The reason was foreseeable before election night.
While “mail” votes sound monolithic, there can be important differences between mail ballots counted before and after the election. That’s because Arizona counts mail ballots in roughly the order in which they are received, and different kinds of voters return their ballots at different times.
Ahead of the election, it was clear that Democrats were turning in their ballots earlier than Republicans. As a result, the mail ballots counted on election night — those received at least a few days before the election — were likely to break for Mr. Biden by a wide margin.
The flip side: The voters who received mail ballots but had not yet returned them were very Republican. If they ultimately returned their ballots, these so-called “late” mail ballots counted after the election would break heavily for Mr. Trump.
It wasn’t inevitable, of course, that Mr. Trump would win these ballots by as wide a margin as he ultimately did. It was possible that many of these Republicans would simply vote on Election Day. In the midterms last November, for instance, Republicans failed to decisively win the “late” mail vote under fairly similar circumstances.
But in 2020, whether the late ballots would be overwhelmingly Republican was nonetheless “the big question,” as I wrote before the election. As a result, we never contemplated the possibility of a call in Arizona on election night; it was an easy decision for us to reject the A.P. call without knowing exactly how the “late” mail ballots would break.
When asked on television the day after the election if the so-called late mail voters could back Mr. Trump with more than 60 percent support, Mr. Mishkin dismissed the possibility, saying it could happen “if a frog had wings.”
Mr. Mishkin said he did not “ascribe any significance” to whether mail voters turned in their ballots on Election Day. Instead, he expected the “late” ballots would “confirm” their call. He was confident the late data “would look like the data we’ve noticed throughout the count in Arizona,” which to that point had shown Mr. Biden with a clear lead.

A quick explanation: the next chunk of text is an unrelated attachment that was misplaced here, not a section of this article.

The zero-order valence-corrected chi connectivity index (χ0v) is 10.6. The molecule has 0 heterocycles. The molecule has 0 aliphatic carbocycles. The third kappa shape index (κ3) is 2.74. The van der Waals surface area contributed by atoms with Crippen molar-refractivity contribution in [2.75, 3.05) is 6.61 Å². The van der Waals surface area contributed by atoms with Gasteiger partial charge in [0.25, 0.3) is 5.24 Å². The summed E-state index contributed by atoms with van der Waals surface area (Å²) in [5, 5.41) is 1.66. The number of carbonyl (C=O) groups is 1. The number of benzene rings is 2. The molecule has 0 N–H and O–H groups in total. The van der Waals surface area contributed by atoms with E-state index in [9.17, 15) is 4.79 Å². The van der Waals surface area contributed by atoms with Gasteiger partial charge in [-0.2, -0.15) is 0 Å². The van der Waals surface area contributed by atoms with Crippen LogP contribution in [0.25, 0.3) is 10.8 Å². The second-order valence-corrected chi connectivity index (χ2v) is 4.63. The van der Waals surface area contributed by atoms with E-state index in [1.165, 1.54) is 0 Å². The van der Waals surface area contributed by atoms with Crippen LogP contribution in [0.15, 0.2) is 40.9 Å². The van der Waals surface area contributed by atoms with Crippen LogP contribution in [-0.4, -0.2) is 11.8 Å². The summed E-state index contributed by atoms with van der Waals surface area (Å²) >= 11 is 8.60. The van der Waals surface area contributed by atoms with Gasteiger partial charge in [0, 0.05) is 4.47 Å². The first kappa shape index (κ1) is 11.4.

Similarly, Mr. Shaw said in a radio interview the day after the election that “we don’t have any evidence” that “late” early voters would break for Mr. Trump.
In fairness to Fox News and The A.P., it was hard to anticipate the difference between early and late mail ballots ahead of the election. It required marrying a detailed understanding of absentee ballot returns with an equally deep understanding of the mechanics of how Arizona counts mail ballots.
The Fox News Voter Analysis was a factor here again as well. The survey offered no indication that mail voters surveyed near the election were likelier to back Mr. Trump, according to the person with knowledge of the call. And previously, late-arriving mail ballots in Arizona had benefited Democrats.
But the ballot return data showed that this time could be very different. In the end, it was.
Models and polls that missed the mark
Analytical and research failures are inevitable. No one can perfectly anticipate what will happen on election night, especially in the midst of a pandemic. What matters is whether these failures yield a bad projection, and here the quality of statistical modeling — and especially whether the model properly quantifies uncertainty — becomes an important factor.